District Court of the Hague, 11 July 2012, cases AWB 10/4769 (Georgetown University/NL Octrooicentrum) and AWB 10/7362 (The University of Queensland/NL Octrooicentrum)
These rulings of the District Court of the Hague concern sub c of Article 3 of the SPC-regulation (469/2009). They follow on the recent rulings of the ECJ in the Queensland (C-630/10), Georgetown University (C-422/10) and Medeva (C-322/10) cases of 24 and 25 November 2011 (concerning sub a and b of Article 3 of the SPC-Regulation). From those cases it followed that an applicant may base its request for an SPC for a single active substance on a marketing authorization in which this substance is included in a combination with other active substances.
In the present cases, the question is whether sub c of Article 3 precludes the grant of an SPC for more than one product covered by the same base patent. Georgetown University and the University of Queensland both hold patents for vaccines. They had obtained an authorisation for a ‘multi-component’ variant of the vaccine and requested an SPC for this vaccine (the “original application”). This SPC was initially refused with reference to sub b of Article 3 of the Regulation, but parties agree that in light of the decisions cited above the refusal was incorrect. However, the Patent Office now refuses to grant the SPC’s under reference to sub c of Article 3 of the Regulation.
The universities had filed different SPC applications for other products that were protected by the same base patent. These SPCs were granted pending the original application, the difference being that in the case of Georgetown the applications were (mostly) filed before the original application, and in the case of Queensland after the original application. The Dutch Patent Office argued that it follows from the case law of the ECJ that only one SPC can be granted per base patent, regardless of the number of products which are covered by that patent. In order to overcome this concern, the universities primarily argued that they had abandoned any conflicting SPCs. According to them, abandonment of the earlier SPC’s has retroactive effect, so that they do not prejudice a later application for a new SPC. Moreover, the universities argued that it follows from the wording of Article 3 that it is decisive whether on the date of the application a different SPC had already been granted for that patent.
The Court decides to refer the cases to the ECJ. It calls to mind that in Medeva, the ECJ explicitly stated that only one SPC may be granted for a base patent (§ 41). It also refers to the opinion of the Advocate-General, which according to the Court would imply that it may not be possible to obtain SPC’s for mono products and combination products on the basis of the same base patent. Moreover, the Court is not convinced that the abandonment of the earlier SPC’s has retroactive effect, since Article 14, first sentence sub b makes no mention of this. And even if abandonment would have retroactive effect, it according to the Court would not be clear that this would mean that the later filed SPC’s can be granted. On the other hand, a strict interpretation according to the Court finds no support in the wording of the Regulation, which merely requires that the product has not already been the subject of a certificate. The Court notes that in any case patent holders could easily circumvent the provision if interpreted strictly by applying for separate patents for each of the variants of the invention.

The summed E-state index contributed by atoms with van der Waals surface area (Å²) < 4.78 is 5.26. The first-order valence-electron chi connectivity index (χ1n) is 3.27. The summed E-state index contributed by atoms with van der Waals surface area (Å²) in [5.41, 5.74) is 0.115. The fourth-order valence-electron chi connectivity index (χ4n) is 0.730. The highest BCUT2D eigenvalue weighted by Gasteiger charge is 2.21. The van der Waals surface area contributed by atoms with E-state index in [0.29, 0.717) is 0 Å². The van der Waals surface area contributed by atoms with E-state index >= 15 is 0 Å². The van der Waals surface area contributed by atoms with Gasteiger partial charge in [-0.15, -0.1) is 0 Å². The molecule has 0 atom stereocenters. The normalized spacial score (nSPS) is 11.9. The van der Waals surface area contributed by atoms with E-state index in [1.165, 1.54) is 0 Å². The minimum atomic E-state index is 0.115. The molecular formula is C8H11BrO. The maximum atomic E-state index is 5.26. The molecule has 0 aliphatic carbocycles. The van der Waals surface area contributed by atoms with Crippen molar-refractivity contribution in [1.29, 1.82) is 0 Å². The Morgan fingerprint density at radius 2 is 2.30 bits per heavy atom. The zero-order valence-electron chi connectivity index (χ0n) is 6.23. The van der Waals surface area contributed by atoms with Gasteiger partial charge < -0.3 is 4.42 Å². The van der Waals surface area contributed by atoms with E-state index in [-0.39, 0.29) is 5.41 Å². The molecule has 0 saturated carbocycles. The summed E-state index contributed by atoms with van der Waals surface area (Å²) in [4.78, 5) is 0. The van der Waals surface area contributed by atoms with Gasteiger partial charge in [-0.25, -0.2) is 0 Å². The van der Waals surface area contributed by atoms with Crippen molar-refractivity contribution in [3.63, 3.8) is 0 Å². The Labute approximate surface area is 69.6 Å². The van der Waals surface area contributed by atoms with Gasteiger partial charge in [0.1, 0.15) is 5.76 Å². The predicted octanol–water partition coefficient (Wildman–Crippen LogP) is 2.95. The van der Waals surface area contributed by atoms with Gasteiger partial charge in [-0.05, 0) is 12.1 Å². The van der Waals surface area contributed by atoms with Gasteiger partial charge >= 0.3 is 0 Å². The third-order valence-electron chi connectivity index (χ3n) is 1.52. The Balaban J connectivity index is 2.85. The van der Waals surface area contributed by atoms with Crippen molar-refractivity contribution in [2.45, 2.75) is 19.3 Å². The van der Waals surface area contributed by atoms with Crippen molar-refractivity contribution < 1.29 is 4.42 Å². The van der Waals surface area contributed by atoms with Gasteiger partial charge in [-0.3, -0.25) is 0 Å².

The Court eventually formulates the following draft questions to the CJEU:
1. Does Regulation 469/2009 of the European Parliament and the Council of 6 May 2009, concerning the supplementary protection certificate for medicinal products, particularly article 3, first sentence sub c, prohibit that, in the situation that multiple products are claimed in (the claims of) a single basic patent, the patent proprietor is granted a supplementary protection certificate for each of the claimed products?
2. If the first question is answered in the affirmative, can a certificate be granted for a product that is claimed in the basic patent, if a certificate was already granted for a different product claimed in the same patent, but the patent proprietor abandons this certificate in order to qualify for a new certificate under the same patent?
3. If it is relevant for the answer to the second question whether the abandonment has retroactive effect, is the matter of retroactivity of the abandonment governed by article 14, first sentence sub b of the Regulation or by national law? If the answer is article 14, first sentence sub b of the Regulation, is this provision to be interpreted to mean that abandonment has retroactive effect?
4. If the first question is answered in the affirmative, then how must article 3, first sentence under c of the Regulation be interpreted in the situation that multiple products are claimed in (the claims of) a single basic patent and on the application date for a certificate for one of the claimed products (A), no certificate had been granted for another product claimed in the same patent (B), but where a certificate for product (B) was granted before a decision had been reached on the application for the other product (A)?
And, in the case of Queensland:
5. Is it relevant for the answer to the fourth question whether the application for product (B), which already led to a certificate, was submitted at a later date than the application for a certificate for product (A), which has not yet led to a certificate?
Finally, the Court allowed the parties a term of 6 weeks to comment on the draft questions to be put to the CJEU.
Head note: Geert Theuws